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India, China unlikely to be ‘growth poles’ for global economy: UNCTAD report

Written by  Published in Industry Friday, 15 September 2017 06:31
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Effects of demonetisation and rollout of the Goods & Services Tax regime on the informal sector and reduction in pace of credit creation may affect India’s growth prospects and the country unlikely to serve as the “growth pole’’ for the global economy in the near future, a United Nations report has said.

“Growth in the world’s two most populous economies − China and India − remains relatively buoyant, but the pace is slower than before the crisis and face some serious downside risks,” according to the UNCTAD’s Trade & Development report 2017 released on Thursday.

The report titled ‘Beyond austerity — towards a global new deal’, further pointed out that it was absence of a robust recovery in developed countries and renewed volatility of global capital flows that have constrained economic growth in developing countries.

It noted that the world economy in 2017 was picking up but not lifting off. “Growth is expected to reach 2.6 per cent, slightly higher than in 2016 but well below the pre-financial crisis average of 3.2 per cent,” it said.

A combination of too much debt and too little demand at the global level has hampered sustained expansion of the world economy, the reported stated. Giving a prescription for makeover of the world economy, the report made a case for ending austerity, clamping down on corporate rent seeking and harnessing finance to support job creation and infrastructure investment.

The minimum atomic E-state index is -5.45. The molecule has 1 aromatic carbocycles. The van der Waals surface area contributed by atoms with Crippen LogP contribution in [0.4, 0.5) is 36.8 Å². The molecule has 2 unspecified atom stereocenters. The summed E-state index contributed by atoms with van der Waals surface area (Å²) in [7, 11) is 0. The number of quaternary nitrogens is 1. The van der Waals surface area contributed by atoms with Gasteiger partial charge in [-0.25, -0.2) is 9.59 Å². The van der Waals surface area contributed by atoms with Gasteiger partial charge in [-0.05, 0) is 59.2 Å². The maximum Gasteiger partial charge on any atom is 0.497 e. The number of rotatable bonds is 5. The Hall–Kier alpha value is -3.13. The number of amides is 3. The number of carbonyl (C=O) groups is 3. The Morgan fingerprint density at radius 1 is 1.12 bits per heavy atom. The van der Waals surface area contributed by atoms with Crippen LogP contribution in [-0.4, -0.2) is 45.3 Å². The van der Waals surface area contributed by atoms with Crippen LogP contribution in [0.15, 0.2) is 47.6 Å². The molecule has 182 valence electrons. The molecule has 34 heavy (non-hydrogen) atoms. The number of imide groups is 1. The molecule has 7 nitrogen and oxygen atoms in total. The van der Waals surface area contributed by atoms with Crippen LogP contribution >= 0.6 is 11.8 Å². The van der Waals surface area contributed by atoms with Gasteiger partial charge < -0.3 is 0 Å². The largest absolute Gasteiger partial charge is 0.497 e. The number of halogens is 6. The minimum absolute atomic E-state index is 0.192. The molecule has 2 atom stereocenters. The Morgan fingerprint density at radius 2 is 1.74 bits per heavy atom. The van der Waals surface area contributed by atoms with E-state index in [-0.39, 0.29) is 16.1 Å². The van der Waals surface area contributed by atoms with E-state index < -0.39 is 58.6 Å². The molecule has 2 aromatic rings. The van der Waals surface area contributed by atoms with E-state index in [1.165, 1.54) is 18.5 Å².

India’s growth performance depends to a large extent on reforms to its banking sector, which is burdened with large volumes of stressed and non-performing assets, and there are already signs of a reduction in the pace of credit creation, the report said.

“Since debt-financed private investment and consumption have been important drivers of growth in India, the easing of the credit boom is likely to slow GDP growth,” it said.

In addition, the informal sector, which still accounts for at least one third of the country’s GDP and more than four fifths of employment, was badly affected by the government’s “demonetisation” move in November 2016, and it may be further affected by the rollout of the GST from July 2017, the report added.

“Thus, even if the current levels of growth in both China and India are sustained, it is unlikely that these countries will serve as growth poles for the global economy in the near future,” it concluded.

 

 

 

 

 

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